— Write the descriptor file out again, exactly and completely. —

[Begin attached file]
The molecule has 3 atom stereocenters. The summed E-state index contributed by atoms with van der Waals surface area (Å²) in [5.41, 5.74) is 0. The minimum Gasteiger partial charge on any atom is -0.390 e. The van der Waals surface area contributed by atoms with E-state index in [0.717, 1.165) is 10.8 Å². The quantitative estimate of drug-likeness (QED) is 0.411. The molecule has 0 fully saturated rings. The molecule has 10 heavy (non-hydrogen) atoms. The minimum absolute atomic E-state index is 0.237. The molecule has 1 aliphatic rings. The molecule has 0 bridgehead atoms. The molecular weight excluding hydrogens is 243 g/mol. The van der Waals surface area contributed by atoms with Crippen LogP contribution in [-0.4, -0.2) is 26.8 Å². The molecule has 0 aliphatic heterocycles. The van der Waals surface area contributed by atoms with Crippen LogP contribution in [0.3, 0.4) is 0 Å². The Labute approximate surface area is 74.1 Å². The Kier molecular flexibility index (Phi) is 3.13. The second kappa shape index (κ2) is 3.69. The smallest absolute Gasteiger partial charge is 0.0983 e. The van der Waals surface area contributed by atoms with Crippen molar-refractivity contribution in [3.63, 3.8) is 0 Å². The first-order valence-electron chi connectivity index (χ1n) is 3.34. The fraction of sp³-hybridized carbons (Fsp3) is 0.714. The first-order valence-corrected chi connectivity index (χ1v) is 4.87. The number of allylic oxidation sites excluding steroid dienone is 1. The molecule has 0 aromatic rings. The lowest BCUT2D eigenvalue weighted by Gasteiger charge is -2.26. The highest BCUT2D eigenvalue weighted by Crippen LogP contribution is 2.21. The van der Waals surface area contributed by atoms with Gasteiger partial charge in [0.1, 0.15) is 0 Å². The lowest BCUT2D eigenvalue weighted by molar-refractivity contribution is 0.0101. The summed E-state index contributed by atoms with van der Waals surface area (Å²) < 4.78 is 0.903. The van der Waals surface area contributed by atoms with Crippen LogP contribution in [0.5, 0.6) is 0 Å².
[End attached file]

The molecule has 3 atom stereocenters. The summed E-state index contributed by atoms with van der Waals surface area (Å²) in [5.41, 5.74) is 0. The minimum Gasteiger partial charge on any atom is -0.390 e. The van der Waals surface area contributed by atoms with E-state index in [0.717, 1.165) is 10.8 Å². The quantitative estimate of drug-likeness (QED) is 0.411. The molecule has 0 fully saturated rings. The molecule has 10 heavy (non-hydrogen) atoms. The minimum absolute atomic E-state index is 0.237. The molecule has 1 aliphatic rings. The molecule has 0 bridgehead atoms. The molecular weight excluding hydrogens is 243 g/mol. The van der Waals surface area contributed by atoms with Crippen LogP contribution in [-0.4, -0.2) is 26.8 Å². The molecule has 0 aliphatic heterocycles. The van der Waals surface area contributed by atoms with Crippen LogP contribution in [0.3, 0.4) is 0 Å². The Labute approximate surface area is 74.1 Å². The Kier molecular flexibility index (Phi) is 3.13. The second kappa shape index (κ2) is 3.69. The smallest absolute Gasteiger partial charge is 0.0983 e. The van der Waals surface area contributed by atoms with Crippen molar-refractivity contribution in [3.63, 3.8) is 0 Å². The first-order valence-electron chi connectivity index (χ1n) is 3.34. The fraction of sp³-hybridized carbons (Fsp3) is 0.714. The first-order valence-corrected chi connectivity index (χ1v) is 4.87. The number of allylic oxidation sites excluding steroid dienone is 1. The molecule has 0 aromatic rings. The lowest BCUT2D eigenvalue weighted by Gasteiger charge is -2.26. The highest BCUT2D eigenvalue weighted by Crippen LogP contribution is 2.21. The van der Waals surface area contributed by atoms with Gasteiger partial charge in [0.1, 0.15) is 0 Å². The lowest BCUT2D eigenvalue weighted by molar-refractivity contribution is 0.0101. The summed E-state index contributed by atoms with van der Waals surface area (Å²) < 4.78 is 0.903. The van der Waals surface area contributed by atoms with Crippen LogP contribution in [0.5, 0.6) is 0 Å².